A judge must decide if the Maine man convicted of murdering 12-year-old Sarah Cherry in 1988 gets a new trial.

The legal fate of Dennis Dechaine now rests, as it has for 25 years, in the hands of Superior Court Justice Carl Bradford.

Bradford, 80, retired in 1998 but is still an active judge and is called upon to preside over certain cases, including that of Dechaine, whom Bradford sent to prison for life in 1989.

On Thursday and Friday in a Portland courtroom, Bradford listened to testimony from DNA experts. He now awaits written arguments from the defense and prosecution before he determines whether Dechaine is granted a new trial.

view full story

Nov. 8, 2013…

By Eric Russell
Staff Writer Portland Press Herald

More DNA testing approved in Sarah Cherry murder case as Dechaine seeks new trial

Jan 25, 2013

By Jenna Beaulieu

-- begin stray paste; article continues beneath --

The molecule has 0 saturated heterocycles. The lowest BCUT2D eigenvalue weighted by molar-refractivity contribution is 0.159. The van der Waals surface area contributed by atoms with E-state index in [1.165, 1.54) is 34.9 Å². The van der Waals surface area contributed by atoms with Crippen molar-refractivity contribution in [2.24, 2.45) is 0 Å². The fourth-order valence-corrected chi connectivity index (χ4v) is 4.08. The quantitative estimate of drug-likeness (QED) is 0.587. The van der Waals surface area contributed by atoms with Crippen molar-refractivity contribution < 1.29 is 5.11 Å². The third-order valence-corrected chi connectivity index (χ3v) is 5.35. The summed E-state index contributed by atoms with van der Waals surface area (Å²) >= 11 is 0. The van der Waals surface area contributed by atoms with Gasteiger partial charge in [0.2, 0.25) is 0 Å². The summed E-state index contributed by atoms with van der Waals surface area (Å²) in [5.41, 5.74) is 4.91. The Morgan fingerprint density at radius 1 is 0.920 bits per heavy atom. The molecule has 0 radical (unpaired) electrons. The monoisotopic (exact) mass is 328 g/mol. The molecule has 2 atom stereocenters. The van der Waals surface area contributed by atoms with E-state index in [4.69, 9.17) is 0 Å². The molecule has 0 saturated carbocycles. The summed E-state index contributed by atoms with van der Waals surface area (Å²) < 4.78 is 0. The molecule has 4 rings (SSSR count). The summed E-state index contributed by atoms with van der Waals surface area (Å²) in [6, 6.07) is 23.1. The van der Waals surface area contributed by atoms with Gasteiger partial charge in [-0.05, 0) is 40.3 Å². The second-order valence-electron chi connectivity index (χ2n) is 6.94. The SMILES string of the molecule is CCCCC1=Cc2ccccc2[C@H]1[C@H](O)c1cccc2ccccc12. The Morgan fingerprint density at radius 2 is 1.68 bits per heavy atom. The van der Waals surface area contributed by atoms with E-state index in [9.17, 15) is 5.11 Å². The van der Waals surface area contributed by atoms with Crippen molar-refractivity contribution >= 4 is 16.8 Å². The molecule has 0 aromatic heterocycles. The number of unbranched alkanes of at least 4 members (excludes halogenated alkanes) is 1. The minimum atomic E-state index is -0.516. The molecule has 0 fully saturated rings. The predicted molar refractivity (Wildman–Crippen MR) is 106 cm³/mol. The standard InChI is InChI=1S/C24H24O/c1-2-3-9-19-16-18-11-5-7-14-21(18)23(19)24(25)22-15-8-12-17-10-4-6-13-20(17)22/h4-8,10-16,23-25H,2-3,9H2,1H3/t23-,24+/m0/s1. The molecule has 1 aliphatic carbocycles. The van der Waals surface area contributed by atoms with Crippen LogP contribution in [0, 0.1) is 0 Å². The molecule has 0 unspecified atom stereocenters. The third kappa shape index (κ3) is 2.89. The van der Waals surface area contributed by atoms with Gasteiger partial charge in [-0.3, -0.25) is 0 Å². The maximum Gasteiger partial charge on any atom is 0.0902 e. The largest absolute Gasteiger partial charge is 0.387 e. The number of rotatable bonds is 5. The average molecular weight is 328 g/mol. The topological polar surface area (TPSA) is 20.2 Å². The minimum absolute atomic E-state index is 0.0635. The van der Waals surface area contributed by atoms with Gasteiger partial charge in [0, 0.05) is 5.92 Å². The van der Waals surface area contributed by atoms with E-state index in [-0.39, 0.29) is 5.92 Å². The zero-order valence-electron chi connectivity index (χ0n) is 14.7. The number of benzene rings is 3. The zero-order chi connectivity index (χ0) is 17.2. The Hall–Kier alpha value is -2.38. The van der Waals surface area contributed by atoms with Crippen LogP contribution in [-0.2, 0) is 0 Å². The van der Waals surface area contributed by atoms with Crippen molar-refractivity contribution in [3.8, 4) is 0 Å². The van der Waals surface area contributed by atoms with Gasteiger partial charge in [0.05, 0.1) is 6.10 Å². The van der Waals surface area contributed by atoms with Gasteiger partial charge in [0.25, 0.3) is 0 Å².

Staff Writer Fiddlehead Focus
October 30th 2012 08:51pm

AUGUSTA, Maine — More DNA testing in convicted murderer Dennis Dechaine’s bid for a new trial was approved Thursday by the State Attorney General’s Office and a superior court justice who has presided over the case for 23 years.

Steven Peterson, Dechaine’s defense attorney, said Friday that Superior Court Justice Carl O. Bradbord agreed during a telephone conference Thursday to continue testing on evidence from the 1988 murder of 11-year-old Sarah Cherry. Specifically, according to Peterson, tests will be conducted on the shirt that was worn by Cherry when she was kidnapped, tortured and killed in the town of Bowdoin.

Read more: More DNA...

Dechaine supporters pin hopes on DNA test results

Nov 10, 2012

By Jenna Beaulieu
Staff Writer Fiddlehead Focus
October 30th 2012 08:51pm

ST. JOHN VALLEY – Recent DNA testing of evidence from a 1988 murder may have opened up a door for a retrial of Dennis Dechaine, the man courts convicted of murdering 12-year-old Sarah Cherry in 1988. However, there are two very different interpretations of the test results, and Dechaine’s defense attorney Steven Peterson is pursuing additional testing.

Peterson said, “There’s more testing being done.”